Lardner's idea was brilliantly simple, and it came with expansive narrative possibilities: Have a fictional "busher"--that is, a fringe Major League player--named Jack Keefe make the show as a pitcher for the White Sox, and have him send dispatches back home to his friend in Bedford, Indiana. The Saturday Evening post signed Lardner up for six epistolary stories in 1914, which then became chapters when they were collected to form You Know Me Al. Al was Al Blanchard, Jack's resolute friend.
The busher is what we might think of today as a meathead. He boasts about who he's going to beat up, who is due to get beaten up, and who deserves to get beaten up but is too old. Coaches and teammates exploit his ignorance with one clever in-joke after another, which Keefe reports back to the loyal Al, wholly oblivious to all the times he's made to be the butt of someone else's joke. He's hubristic, believing any problem he has on the mound can be solved simply by "cutting loose"--that is, going full-bore with what he regards as an untouchable fastball. Eventually, arrogance derails him; he gets sent to the minors, goes on a winning streak, comes back, redeems himself, and then--to the horror of the White Sox's management--stays in Chicago during the off-season and becomes "hog fat" on account of his developing alcoholism.
The drinks and jokes flow, but Lardner, like any master humorist, knew that comedy is best when there's some tragedy to bolster it (and vice versa). Where You Know Me Al really succeeds is with that duality. In one instance, suicide seems a possibility, and it becomes clear that the humor here is much more of the Samuel Beckett than the Amos 'n' Andy variety.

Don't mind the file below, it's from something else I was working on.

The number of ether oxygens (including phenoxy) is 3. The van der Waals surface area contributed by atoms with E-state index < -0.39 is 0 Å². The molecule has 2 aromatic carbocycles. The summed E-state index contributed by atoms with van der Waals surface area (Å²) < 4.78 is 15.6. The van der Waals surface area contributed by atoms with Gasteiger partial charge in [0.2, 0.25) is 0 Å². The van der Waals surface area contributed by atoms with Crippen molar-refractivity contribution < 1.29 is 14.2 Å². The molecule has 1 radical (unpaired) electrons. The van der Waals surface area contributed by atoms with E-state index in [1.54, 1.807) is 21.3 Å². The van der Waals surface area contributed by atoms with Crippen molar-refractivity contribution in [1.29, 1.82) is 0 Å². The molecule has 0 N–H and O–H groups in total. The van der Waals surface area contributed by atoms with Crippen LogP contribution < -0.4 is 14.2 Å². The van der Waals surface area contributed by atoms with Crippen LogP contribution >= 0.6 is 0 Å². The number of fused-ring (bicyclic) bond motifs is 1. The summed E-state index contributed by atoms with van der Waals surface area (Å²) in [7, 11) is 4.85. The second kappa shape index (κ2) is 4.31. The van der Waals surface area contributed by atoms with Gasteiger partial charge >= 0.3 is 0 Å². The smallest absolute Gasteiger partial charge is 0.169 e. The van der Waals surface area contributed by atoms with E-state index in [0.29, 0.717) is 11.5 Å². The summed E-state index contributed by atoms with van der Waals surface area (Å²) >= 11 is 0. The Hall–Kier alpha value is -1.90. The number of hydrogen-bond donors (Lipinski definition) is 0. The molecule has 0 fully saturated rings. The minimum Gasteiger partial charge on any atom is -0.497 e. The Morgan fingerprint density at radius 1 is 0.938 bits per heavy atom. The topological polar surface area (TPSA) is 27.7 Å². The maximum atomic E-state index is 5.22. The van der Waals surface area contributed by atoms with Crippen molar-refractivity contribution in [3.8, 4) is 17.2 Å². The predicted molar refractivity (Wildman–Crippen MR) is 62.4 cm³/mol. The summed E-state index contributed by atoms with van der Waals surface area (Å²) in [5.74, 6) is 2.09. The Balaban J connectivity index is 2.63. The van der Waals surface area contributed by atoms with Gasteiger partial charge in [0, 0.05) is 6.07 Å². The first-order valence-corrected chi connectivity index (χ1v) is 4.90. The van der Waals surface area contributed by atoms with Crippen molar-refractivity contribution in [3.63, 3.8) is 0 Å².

There's nothing sentimental, of course, about You Know Me Al. Lardner, who wrote sentences like "Shut up," he explained, didn't do sentimental. But it is a tear-inducer, and, in its best moments, you find yourself wondering if those tears are because you've just been laughing so hard, or if our man has come to some realization about himself, despite himself.
There are run-ins with women: three, exactly, one of whom becomes Keefe's wife. But before that:
I guess it is maybe a good thing it rained to-day because I dreamt about Violet last night and went out and got a couple of high balls before breakfast this morning. I hadn't drank nothing before breakfast before and it made me kind of sick. But I am all O.K. now.
The busher then settles down with a wife who doesn't want him, and he becomes a doting father to the point of making his newborn ill. Promises are made to return to Bedford, but the wife clearly wants no part of small town Middle America, and the letters to Al become peppered with unintentional swipes at Al's wife.
Intriguingly, even though we don't see anything written directly in Al's hand, he emerges as one of the great off-stage characters in early 20th-century literature. We feel Al's pain and perhaps his envy; his patience and his solidarity. This guy is a good friend--and probably more tolerant than you or I would be with a lug like Keefe as a buddy.